The Bottom Line
- + DDR5/PCIe 5.0
- + 2.5Gbe / WiFi6e
- + Thunderbolt 4
- + Performance
- - No 10GBe
- - Price
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Introduction, Specifications, and Pricing
For years, perhaps a decade or more, ROG Maximus Hero has been the go-to motherboard for building many of our test systems, offering the perfect mix of performance and functionality. For Intel Z790, the Hero keeps many of the upgrades we found on Z690, including DDR5 and PCIe 5.0, alongside Thunderbolt 4 and WiFi6e.
Full hardware specifications for this motherboard start first with a 20+1 power design on Socket LGA1700. This gives us support for 12th and 13th Gen CPUs and support for DDR5 memory. Memory capacity runs up to 192GB with the new 48GB modules, while the performance of those modules can be pushed upwards of 8000MHz with support for XMP 3.0.
Expansion for the Z790 Hero includes three PCIe x16 slots, with the top two slots pulling Gen5 lanes from the CPU. Available configurations are x16, x0 or x8x8. The third slot runs at x4 electrically and takes its lanes from the chipset at PCIe 4.0 speed. On this same vein, we have storage with five m.2 slots and six SATA ports.
Connectivity has been changed up for Z790; this board now offers two Thunderbolt 4 ports, six USB 3.2 Gen 2 ports, along with an additional four USB 3.2 Gen 1. Outside of USB, we have HDMI, 2.5Gbe, and WiFi6e on the rear I/O, wrapped up with seven-channel audio.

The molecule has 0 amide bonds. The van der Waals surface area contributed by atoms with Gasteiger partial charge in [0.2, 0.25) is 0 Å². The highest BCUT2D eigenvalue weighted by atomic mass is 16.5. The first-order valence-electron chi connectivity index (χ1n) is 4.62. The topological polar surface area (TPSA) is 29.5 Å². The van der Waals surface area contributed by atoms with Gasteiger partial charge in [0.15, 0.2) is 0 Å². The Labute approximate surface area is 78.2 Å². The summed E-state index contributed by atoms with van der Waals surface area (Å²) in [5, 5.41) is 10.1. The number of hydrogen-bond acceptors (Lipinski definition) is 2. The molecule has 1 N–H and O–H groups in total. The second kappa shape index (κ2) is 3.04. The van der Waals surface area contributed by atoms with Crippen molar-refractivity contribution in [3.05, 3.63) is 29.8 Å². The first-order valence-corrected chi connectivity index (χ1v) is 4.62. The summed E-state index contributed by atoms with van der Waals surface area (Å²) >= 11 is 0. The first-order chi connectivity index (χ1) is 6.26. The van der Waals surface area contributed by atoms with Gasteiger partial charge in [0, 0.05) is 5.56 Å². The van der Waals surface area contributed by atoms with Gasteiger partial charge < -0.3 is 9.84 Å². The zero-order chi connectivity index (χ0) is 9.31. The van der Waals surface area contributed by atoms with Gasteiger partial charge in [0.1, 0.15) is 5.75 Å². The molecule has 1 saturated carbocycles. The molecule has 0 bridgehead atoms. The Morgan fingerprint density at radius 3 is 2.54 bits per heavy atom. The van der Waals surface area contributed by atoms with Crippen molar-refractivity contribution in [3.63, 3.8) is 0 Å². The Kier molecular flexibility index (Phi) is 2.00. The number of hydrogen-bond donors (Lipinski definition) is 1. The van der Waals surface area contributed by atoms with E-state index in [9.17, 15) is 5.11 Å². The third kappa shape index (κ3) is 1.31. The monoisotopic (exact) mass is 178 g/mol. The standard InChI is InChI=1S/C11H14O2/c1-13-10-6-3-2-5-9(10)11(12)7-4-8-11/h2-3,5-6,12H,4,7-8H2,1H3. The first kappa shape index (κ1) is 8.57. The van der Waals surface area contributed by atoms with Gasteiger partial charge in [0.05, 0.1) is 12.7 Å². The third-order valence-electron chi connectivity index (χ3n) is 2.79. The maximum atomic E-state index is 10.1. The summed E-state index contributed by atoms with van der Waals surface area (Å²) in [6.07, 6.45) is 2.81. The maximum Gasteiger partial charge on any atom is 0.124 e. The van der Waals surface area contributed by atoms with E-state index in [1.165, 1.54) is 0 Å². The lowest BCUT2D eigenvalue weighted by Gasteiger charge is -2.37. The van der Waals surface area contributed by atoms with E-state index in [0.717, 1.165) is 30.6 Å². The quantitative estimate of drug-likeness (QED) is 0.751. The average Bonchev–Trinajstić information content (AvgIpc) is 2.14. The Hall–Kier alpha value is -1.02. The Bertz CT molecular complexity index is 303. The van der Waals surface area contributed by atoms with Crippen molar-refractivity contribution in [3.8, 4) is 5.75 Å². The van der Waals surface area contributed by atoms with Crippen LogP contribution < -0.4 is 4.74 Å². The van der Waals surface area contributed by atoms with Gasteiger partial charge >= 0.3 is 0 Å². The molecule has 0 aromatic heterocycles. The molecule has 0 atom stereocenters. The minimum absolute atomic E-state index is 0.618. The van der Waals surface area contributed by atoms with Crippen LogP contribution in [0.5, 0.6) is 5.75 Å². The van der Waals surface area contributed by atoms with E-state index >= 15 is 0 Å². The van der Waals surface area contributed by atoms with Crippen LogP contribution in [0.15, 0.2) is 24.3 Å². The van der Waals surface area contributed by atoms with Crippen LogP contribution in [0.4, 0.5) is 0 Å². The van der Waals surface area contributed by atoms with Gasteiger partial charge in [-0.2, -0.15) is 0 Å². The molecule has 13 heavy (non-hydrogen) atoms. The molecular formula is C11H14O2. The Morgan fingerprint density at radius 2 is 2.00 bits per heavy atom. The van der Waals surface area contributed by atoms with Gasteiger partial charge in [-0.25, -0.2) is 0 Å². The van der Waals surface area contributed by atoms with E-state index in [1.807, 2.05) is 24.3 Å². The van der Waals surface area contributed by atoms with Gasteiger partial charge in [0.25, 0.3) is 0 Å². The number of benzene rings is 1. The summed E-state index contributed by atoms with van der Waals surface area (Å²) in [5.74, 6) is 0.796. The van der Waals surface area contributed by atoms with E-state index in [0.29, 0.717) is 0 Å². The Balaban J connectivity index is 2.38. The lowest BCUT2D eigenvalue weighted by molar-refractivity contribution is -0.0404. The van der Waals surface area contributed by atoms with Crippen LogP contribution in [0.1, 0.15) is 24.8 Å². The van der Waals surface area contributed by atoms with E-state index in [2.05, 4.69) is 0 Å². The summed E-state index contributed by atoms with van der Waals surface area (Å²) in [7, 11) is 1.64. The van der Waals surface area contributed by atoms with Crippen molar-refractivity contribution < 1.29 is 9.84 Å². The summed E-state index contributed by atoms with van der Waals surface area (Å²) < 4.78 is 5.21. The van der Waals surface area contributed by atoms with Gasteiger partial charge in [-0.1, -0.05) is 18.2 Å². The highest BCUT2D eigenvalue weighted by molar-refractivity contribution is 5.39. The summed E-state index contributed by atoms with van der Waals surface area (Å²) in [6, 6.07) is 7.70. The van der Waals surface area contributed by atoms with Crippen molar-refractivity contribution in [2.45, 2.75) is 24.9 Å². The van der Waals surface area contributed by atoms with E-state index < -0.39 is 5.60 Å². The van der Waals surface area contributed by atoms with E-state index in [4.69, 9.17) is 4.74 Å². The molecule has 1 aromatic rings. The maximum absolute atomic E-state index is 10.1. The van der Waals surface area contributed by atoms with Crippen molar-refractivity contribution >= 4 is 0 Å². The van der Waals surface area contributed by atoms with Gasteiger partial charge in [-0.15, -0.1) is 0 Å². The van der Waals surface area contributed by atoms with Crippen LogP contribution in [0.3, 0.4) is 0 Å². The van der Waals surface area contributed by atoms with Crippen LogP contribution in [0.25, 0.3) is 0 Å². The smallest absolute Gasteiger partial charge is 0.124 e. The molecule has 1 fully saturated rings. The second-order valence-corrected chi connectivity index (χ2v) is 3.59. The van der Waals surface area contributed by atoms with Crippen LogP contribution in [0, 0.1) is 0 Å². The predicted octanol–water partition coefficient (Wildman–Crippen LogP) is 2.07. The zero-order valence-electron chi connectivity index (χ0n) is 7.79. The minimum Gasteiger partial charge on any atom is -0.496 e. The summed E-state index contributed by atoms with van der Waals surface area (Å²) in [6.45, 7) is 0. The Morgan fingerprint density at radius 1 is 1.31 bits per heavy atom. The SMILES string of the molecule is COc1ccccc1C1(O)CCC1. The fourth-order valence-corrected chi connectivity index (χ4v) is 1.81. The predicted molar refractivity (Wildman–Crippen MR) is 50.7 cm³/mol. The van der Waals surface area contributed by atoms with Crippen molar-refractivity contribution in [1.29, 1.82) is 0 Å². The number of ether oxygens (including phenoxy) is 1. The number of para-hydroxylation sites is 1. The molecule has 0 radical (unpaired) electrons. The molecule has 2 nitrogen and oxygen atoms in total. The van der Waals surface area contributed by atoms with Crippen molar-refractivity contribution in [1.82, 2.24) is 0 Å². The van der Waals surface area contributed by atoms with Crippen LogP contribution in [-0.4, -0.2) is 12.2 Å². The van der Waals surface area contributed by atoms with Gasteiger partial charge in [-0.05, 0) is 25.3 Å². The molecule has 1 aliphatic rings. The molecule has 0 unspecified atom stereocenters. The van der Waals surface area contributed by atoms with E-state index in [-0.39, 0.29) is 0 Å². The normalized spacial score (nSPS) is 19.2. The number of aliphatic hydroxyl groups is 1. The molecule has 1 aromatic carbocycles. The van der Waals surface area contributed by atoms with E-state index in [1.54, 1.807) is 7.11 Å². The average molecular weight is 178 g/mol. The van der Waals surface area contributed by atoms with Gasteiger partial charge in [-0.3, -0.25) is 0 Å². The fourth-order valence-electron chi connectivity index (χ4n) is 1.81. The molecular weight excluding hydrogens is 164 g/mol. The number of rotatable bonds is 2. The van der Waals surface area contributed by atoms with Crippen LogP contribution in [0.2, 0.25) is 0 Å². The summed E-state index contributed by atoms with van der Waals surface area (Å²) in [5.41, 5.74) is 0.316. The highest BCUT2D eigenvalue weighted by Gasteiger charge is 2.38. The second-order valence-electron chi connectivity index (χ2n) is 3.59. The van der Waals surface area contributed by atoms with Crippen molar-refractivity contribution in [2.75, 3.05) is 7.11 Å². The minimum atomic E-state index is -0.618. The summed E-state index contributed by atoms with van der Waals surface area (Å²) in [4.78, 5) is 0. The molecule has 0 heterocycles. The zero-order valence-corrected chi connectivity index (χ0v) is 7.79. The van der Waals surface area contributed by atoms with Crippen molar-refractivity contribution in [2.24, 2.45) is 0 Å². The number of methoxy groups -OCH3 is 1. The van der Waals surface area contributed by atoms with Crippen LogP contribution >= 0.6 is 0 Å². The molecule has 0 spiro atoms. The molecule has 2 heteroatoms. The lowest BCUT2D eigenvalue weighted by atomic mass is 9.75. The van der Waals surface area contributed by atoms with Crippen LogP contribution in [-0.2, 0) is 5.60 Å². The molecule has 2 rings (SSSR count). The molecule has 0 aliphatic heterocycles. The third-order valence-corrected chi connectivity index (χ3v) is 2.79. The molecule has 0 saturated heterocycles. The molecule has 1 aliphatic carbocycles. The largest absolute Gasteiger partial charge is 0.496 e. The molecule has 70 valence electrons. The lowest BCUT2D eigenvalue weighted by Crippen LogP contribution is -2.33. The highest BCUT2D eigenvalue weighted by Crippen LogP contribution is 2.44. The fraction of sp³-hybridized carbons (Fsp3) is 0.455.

Pricing for the ROG Maximus Z790 Hero comes in at $629.99.
Packaging, Accessories, and Overview
Packaging hasn't changed too much in design. We have Z790 branding and hardware supported bottom right.
On the flip side, we have an image of the board to the left with full specifications below. To the right, we have the leading features of this board called out.
Included with the board, we did get the Hyper m.2 card, drivers on USB, and a Wi-Fi antenna.
The Hero hasn't changed much overall. The heatsinks are all the same as Z690 though we note a new design being used on them.
On the backside, we have a full backplate.
The rear I/O starts with Clear CMOS and BIOS flashback at the top. This is followed by the single HDMI port and four Gen 1 USB 3.2. Further to the right, we have both Thunderbolt 4 and Gen 2 USB 3.2 taking up much of the space. A small area above leaves room for the 2.5Gbe and WiFi6e connections.
Three fan connections can be found to the right, along with RGB and front-panel audio.
Further right, we have USB headers and front panel chassis connections.
Around the corner, we have the SATA ports with USB 3.2 headers flanking either side.
Closer to the top, we run into the 24-pin power and hardware buttons, debug at the very top.
Four additional fan headers make themselves available at the top of the board.
Wrapping our tour of the board, we have dual 8-pin CPU power.
UEFI, Software and Test System
This BIOS should look familiar to anyone that has used a ROG platform in the last few generations.
Extreme Tweaker includes current CPU and memory clocks at the top, tuning for both down below. The advanced menu includes options for SATA storage, PCH, Thunderbolt, and NVMe. CPU config includes the ability to enable/disable cores, including E cores and P cores, separately.
Monitoring is included alongside fan control, while the tool menu allows you to control RGB and Secure Erase storage devices.
Motherboard Testing Supporters
Sabrent supports our storage testing with the Rocket 4 Plus.
TweakTown Intel Motherboard Test System
- CPU: Intel Core i7 13700K